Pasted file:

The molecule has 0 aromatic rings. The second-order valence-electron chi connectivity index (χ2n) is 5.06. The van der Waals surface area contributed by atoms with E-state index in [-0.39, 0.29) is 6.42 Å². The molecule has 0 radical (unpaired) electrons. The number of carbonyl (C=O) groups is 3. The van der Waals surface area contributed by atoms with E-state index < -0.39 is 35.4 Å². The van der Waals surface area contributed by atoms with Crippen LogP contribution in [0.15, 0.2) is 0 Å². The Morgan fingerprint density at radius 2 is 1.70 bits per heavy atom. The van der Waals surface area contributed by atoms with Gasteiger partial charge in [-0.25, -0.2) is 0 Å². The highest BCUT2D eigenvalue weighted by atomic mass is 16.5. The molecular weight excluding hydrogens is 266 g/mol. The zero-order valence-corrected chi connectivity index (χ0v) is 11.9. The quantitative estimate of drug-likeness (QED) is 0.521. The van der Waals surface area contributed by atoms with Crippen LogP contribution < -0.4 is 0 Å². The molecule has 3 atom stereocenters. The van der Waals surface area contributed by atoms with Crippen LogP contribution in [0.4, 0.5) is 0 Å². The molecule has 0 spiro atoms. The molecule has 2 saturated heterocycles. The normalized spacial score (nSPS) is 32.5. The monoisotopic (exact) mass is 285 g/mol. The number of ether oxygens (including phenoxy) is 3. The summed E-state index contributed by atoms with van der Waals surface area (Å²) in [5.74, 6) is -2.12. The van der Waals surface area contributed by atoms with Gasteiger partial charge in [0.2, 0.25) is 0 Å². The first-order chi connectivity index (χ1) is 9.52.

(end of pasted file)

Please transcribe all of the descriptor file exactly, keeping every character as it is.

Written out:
The molecule has 0 aromatic rings. The second-order valence-electron chi connectivity index (χ2n) is 5.06. The van der Waals surface area contributed by atoms with E-state index in [-0.39, 0.29) is 6.42 Å². The molecule has 0 radical (unpaired) electrons. The number of carbonyl (C=O) groups is 3. The van der Waals surface area contributed by atoms with E-state index < -0.39 is 35.4 Å². The van der Waals surface area contributed by atoms with Crippen LogP contribution in [0.15, 0.2) is 0 Å². The Morgan fingerprint density at radius 2 is 1.70 bits per heavy atom. The van der Waals surface area contributed by atoms with Gasteiger partial charge in [-0.25, -0.2) is 0 Å². The highest BCUT2D eigenvalue weighted by atomic mass is 16.5. The molecular weight excluding hydrogens is 266 g/mol. The zero-order valence-corrected chi connectivity index (χ0v) is 11.9. The quantitative estimate of drug-likeness (QED) is 0.521. The van der Waals surface area contributed by atoms with Crippen LogP contribution < -0.4 is 0 Å². The molecule has 3 atom stereocenters. The van der Waals surface area contributed by atoms with Crippen LogP contribution in [0.4, 0.5) is 0 Å². The molecule has 0 spiro atoms. The molecule has 2 saturated heterocycles. The normalized spacial score (nSPS) is 32.5. The monoisotopic (exact) mass is 285 g/mol. The number of ether oxygens (including phenoxy) is 3. The summed E-state index contributed by atoms with van der Waals surface area (Å²) in [5.74, 6) is -2.12. The van der Waals surface area contributed by atoms with Gasteiger partial charge in [0.2, 0.25) is 0 Å². The first-order chi connectivity index (χ1) is 9.52.